In the next chapter, “A Cartographic Work of Art,” Nie generates a true appreciation of the cartographic, geographic, and artistic characteristics of the Selden map. The tone is set for the latter with the opening sentence, “The Selden map of China is a work of art, beautifully painted in multiple colours and black Chinese carbon ink” (9), while a few pages later Nie writes, “A nautical chart, the Selden map can also be appreciated as a beautiful landscape painting, a perfect combination of the two forms” (13). After stating its dimensions (158 by 96 cm), Nie speculates on why it was painted in the first place: “It is too big to have been conveniently employed as a chart. Most likely it would have been used to decorate a wealthy merchant’s house, hung on the wall as a display of its owner’s maritime knowledge, connections and power” (9). It is that maritime knowledge that is so prominently on display in the map, and Nie details the differences between representations of geographic information about the interior mainland, and that about the coastal areas, seas, and islands. As someone with an interest in the historical geography of Okinawa (the largest of the Ryukyu Islands) and its connections to other parts of Asia, I found the discussion of the trade route between China and Ryukyu, as well as the representations of compass bearings along that route, particularly interesting. Ironically, by the time the Selden map was produced, Okinawa’s centuries-old trade and diplomatic relations with China were experiencing a decline due to increased influence of Japan, culminating in the Japanese occupation of the Ryukyu islands in 1609. Nie also explores how the Selden map fits into both Chinese and Western cartographic traditions, comparing it to examples of fifteenth- through seventeenth-century maps from both traditions that cover roughly the same geographic area. While placing the Selden map firmly within Chinese cartographic tradition, Nie notes that the very fact that the contemporary European presence in Asia is recorded on the map allows for the possibility that the cartographer may have been able to consult Western maps or charts that may have influenced the design of the map produced. In depicting both historical features—such as the sea route to the Ryukyu Islands—and contemporary features—such as the early European presence in Asia—the Selden map reflects a transitional period in the human geography of the region.

The third chapter turns more fully to “The History of the Selden Map.” Since nothing is known about the cartographer, or of the map’s history in China, this part of the story is restricted to listing various ideas about when and where it was produced and from where the cartographer may have come. Equally unknown and speculated upon is how the map got to England. Any certainty in the map’s history does not begin until it is in the possession of John Selden, a “London lawyer and Oriental scholar” with an interest in “maritime rights and trade” (29). After Selden’s death in 1654 the map was given to the Bodleian per a request in Selden’s will that it be donated to a public library. The remainder of this brief chapter describes certain documented uses of the map at the Bodleian, primarily in the late 1600s.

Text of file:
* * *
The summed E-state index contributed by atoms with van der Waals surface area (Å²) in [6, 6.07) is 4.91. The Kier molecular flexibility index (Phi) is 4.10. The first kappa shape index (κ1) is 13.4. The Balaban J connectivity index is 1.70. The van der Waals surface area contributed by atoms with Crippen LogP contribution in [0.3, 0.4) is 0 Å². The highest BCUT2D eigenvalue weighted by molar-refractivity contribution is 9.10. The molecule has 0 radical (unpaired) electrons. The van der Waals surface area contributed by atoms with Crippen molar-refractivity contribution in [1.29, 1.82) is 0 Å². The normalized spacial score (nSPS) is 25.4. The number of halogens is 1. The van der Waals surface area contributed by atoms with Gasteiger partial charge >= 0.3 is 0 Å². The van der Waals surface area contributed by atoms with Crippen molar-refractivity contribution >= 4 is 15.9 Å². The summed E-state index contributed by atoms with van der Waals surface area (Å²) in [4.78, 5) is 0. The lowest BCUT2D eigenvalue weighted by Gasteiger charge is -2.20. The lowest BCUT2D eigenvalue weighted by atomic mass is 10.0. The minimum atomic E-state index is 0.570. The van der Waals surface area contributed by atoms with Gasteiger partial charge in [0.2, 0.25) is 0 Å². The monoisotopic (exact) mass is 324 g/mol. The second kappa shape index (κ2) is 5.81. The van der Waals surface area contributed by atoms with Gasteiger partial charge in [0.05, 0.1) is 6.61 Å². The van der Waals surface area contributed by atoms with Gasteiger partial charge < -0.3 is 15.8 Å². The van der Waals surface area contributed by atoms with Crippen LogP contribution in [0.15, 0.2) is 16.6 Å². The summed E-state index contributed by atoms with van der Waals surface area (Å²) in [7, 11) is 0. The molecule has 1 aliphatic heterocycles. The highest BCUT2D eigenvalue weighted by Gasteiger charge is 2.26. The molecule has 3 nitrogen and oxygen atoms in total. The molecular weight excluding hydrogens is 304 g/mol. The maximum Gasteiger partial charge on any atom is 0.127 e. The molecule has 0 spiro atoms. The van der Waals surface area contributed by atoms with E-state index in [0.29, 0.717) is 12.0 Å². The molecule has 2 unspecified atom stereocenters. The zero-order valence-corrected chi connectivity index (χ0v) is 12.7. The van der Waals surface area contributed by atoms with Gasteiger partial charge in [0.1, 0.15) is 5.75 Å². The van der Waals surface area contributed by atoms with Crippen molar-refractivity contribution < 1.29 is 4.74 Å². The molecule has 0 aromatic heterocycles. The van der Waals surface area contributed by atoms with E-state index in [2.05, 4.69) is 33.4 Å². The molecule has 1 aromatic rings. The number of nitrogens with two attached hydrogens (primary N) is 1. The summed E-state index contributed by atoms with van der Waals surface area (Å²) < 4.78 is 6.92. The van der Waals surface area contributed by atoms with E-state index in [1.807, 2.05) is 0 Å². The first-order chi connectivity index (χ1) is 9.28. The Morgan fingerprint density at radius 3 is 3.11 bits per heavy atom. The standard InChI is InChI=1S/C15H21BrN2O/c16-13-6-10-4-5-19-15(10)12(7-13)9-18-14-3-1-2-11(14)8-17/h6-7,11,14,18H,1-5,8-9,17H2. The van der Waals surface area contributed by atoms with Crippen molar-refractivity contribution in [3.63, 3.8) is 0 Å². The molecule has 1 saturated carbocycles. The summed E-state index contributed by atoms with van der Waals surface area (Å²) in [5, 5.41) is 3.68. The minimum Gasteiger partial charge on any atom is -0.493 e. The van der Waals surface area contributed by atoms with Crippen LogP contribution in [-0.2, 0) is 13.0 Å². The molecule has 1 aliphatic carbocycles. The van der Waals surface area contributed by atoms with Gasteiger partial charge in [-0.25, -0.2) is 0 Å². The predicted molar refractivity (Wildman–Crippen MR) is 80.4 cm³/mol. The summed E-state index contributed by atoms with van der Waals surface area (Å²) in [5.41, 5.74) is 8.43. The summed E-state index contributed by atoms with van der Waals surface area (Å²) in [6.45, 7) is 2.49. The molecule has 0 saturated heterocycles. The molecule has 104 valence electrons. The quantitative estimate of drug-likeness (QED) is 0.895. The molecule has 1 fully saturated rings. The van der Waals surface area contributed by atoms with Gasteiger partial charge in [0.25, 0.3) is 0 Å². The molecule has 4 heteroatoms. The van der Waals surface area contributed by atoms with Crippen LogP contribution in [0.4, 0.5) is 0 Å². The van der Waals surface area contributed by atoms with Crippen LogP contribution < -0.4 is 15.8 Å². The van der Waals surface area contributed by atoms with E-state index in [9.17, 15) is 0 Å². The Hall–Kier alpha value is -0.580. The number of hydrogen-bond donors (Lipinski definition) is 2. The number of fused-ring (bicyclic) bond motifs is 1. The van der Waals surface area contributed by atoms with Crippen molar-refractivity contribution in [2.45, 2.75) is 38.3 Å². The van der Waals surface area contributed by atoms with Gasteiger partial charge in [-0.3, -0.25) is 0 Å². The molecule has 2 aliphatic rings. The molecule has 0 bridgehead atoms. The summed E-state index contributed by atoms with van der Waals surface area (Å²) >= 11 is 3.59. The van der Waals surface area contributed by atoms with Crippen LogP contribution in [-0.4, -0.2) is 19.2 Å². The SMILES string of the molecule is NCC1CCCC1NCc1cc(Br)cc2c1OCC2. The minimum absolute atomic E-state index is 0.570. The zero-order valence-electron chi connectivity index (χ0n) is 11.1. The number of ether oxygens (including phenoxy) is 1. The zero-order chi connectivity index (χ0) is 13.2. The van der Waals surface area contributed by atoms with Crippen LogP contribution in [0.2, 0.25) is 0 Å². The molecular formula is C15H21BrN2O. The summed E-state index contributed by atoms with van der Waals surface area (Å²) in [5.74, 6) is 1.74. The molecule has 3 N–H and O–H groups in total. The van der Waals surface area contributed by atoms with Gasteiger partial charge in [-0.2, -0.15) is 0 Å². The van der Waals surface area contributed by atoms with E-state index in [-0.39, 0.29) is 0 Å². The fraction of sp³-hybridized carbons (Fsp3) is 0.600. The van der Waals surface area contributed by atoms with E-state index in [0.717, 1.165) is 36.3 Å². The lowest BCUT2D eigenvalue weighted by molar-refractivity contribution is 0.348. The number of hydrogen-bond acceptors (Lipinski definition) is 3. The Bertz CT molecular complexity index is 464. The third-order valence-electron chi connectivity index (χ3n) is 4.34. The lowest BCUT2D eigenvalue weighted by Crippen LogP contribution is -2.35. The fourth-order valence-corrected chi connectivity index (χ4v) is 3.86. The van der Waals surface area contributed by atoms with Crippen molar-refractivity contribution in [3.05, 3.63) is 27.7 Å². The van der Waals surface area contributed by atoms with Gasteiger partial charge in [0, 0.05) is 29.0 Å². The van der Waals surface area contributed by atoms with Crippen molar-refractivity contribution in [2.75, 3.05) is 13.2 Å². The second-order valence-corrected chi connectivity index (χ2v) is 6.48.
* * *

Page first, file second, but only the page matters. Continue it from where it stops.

The remaining two chapters provide context for the Selden map. “Ming Dynasty Maritime Trade” provides a historical geography of Chinese maritime activities and trade from the mid-fourteenth century through the mid-eighteenth century, while “A New Understanding of the Ming Dynasty” describes the current understanding of the impacts of maritime trade on Ming China. These two chapters tread the more familiar territory covered by the Brook and Batchelor books, among others cited, and the Selden map gets almost no mention until the end of the last chapter. This reliance on other sources, most of which pre-date the rediscovery of the Selden map, creates a bit of a disconnect from Nie’s final paragraph, which begins “The Selden map of China has changed forever the world’s understanding of Ming China” (64). Without an integration of the material from the first three chapters with the material from the last two, the Selden map comes across as just one of many pieces of the puzzle, an important illustration providing a visualization of what other evidence already supports.

The common admonition that a reviewer should review a book on the basis of the author’s intentions, rather than the book the reviewer wishes had been written, is complicated in this case by the lack of any introductory statement of what were the author’s goals for the book. Thus, I find myself wishing for more of the three chapters about the map and better integration of that material with the two context chapters, while recognizing that neither of my wishes may have been a goal for the author. Ultimately, though, I think the strengths of this thin, richly illustrated book outweigh the organizational concerns of a cartophile writing a review for a cartographic journal. Nie’s book celebrates the Selden map of China, and I wish we had more books like it celebrating more maps.